Once the original battery is removed, insert the new battery using fresh double-sided foam tape, connect it and put everything back together.
In May of 2013 I picked up a pair of Sena SMH5 helmet intercoms so that my wife and I could communicate while riding. I also wanted the ability to listen to music or make mobile calls without having to stop and remove my gear. My main riding buddy Robin jumped on the bandwagon shortly after with his purchase of two Sena SMH10s.
I love the Sena interface and it’s sound quality is quite good. It served me well during our cross-country trip to the northwest. During that trip, I discovered a design flaw with my communicator: streaming music for more than an hour or so quickly depleted the battery.
This problem continued to worsen until the module was basically unusable. Of course, this happened a few months after the warranty expired. As it turns out, this is a common issue. The manufacturer doesn’t offer a replacement battery or an end user solution. You can possibly ship it back to them but this would more than likely cost just as much as a new unit. Because it was basically bricked, I decided to dismantle it and see if I could replace the battery myself.
A bit of research lead to the purchase of this battery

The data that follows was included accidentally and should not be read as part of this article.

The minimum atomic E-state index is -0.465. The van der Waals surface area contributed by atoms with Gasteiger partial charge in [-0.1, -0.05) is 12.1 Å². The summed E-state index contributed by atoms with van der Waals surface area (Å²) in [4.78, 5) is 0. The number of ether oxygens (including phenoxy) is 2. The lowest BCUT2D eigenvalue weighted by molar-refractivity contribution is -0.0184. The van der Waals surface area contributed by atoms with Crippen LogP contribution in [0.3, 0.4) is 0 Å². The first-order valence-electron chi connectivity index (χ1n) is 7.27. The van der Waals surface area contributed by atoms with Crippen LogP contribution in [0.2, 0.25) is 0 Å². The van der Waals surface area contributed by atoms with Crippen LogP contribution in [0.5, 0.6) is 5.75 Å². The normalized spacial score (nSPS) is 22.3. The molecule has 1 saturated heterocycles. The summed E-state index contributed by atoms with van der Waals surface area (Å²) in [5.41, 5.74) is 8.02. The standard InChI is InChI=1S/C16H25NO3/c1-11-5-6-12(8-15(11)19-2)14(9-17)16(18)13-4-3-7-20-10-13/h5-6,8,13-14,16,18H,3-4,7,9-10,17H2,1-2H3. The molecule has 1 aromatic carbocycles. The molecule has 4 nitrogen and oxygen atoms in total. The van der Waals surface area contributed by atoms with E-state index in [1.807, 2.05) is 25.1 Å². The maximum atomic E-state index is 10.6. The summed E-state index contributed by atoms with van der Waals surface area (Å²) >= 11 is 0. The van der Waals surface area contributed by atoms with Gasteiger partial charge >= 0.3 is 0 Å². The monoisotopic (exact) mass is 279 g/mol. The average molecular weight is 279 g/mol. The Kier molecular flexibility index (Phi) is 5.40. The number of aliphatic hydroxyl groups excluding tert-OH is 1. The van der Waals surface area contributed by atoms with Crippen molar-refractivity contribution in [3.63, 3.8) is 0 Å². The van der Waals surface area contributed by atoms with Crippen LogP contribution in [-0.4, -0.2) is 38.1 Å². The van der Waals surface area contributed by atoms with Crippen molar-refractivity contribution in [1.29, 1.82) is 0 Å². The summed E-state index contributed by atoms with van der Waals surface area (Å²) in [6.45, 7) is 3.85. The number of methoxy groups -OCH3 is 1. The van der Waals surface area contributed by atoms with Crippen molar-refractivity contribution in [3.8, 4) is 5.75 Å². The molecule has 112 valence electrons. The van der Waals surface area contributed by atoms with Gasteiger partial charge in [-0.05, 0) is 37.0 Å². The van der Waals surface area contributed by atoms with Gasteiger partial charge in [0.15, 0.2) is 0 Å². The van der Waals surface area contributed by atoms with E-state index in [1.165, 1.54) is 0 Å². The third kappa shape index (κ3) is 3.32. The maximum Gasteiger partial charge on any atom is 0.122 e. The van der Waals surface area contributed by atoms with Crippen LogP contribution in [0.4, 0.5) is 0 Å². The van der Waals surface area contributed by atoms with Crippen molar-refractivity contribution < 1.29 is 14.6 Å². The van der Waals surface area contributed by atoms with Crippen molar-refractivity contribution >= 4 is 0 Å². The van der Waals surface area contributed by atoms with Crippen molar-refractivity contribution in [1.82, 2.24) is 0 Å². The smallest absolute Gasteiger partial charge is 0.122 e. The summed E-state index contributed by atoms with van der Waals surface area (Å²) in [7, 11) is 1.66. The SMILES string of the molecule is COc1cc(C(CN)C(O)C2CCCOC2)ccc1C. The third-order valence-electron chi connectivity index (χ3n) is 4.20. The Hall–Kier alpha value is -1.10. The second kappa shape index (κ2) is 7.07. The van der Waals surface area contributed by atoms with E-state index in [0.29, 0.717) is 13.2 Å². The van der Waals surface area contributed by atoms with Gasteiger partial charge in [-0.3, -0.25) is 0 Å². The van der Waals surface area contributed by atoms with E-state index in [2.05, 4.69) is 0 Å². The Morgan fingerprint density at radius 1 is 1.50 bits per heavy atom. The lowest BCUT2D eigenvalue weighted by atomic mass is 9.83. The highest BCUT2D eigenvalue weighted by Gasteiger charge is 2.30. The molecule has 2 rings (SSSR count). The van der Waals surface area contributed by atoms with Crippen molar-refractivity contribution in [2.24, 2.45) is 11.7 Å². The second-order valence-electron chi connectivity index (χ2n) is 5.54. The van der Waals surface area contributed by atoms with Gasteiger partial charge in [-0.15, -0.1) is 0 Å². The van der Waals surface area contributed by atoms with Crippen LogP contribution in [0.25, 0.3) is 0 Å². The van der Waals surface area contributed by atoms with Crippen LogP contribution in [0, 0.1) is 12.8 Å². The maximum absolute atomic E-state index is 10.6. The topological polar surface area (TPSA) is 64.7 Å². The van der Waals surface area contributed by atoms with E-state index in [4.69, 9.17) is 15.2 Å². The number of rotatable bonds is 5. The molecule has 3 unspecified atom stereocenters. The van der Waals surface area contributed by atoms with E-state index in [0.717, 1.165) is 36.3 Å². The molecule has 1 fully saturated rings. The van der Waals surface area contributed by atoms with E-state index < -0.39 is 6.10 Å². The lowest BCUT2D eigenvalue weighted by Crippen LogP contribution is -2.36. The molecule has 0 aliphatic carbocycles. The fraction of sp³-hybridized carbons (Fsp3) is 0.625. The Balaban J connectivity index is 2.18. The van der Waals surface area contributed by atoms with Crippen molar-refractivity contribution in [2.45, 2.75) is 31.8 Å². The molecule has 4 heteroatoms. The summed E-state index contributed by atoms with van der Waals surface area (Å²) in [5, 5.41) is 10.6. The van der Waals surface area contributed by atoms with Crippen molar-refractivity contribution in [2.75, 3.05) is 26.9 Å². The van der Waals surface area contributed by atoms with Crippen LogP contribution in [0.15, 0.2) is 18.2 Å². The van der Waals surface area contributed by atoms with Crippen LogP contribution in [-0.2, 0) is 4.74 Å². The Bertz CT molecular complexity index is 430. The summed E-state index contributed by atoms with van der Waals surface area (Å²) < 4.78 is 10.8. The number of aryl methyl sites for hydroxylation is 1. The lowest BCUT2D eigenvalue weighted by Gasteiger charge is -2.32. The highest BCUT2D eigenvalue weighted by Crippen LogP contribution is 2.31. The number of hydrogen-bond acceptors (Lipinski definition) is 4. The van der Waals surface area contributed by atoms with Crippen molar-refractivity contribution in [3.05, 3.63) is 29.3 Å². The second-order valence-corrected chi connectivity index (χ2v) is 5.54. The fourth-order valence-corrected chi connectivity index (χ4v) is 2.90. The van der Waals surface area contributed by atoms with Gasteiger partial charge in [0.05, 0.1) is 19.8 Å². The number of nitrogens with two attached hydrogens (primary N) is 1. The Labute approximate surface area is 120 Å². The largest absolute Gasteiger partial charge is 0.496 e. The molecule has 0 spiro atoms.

The battery linked above certainly outperforms the original by many amp hours. If said link suggests the battery to be sold out, here are some other options (note the “472540” identifier). Still, a bit of work is required prior to making the swap as the connectors aren’t included.
In the end, it’s all about specs and dimensions. The SMH5’s circuitry demands a 3.7 volt lipo-polymer ion battery with dimensions of 40x25x5 millimeters. If all else fails, there’s always that “mayday” phone call to your local hobby shop.
Steps To Replace Your Sena SMH5 Battery
Again, we want the 3.7V 500mAh Lithium Polymer rechargeable battery. This battery is also compatible with the SMH5-FM. As for the process …
First, test the new battery’s polarity with a voltameter as it’s often reversed. The casing is held together using three T7 torx screws. A precision screwdriver is ultimately the right tool for the job.
Pictured above is the rear casing, precision driver (with T7 bit) and new batteries. Unscrewed, the case simply pulls apart. There’s a rubber seal that keeps it water tight, so pry gently. The battery connects via Molex connector (51021-0200) and is secured using double-sided foam tape.
Now open, you can see how it’s connected. Using a small screwdriver or pliers, you can wiggle the connector free and separate it from the unit. A little prying and scraping will dislodge the battery.
The battery is held in place with double-sided foam tape.
Once the original battery is removed, insert the new battery using fresh double-sided foam tape, connect it and put everything back together. Be careful with the rubber flap near the USB port as this protects it and can fall out or become pinched.
Charge the unit and enjoy what’s likely to be a successful test ride!
Here’s video for a similar model, the SMH10. While there are differences, there are also a lot of similarities to the battery replacement process. Use the following information as you see fit …
How Have You Tackled Unresolved Manufacturing Mistakes?
Niche companies do their best but mistakes happen. What inventive solutions have you devised? How has this solution held up over time? Your input is invited. Post an article!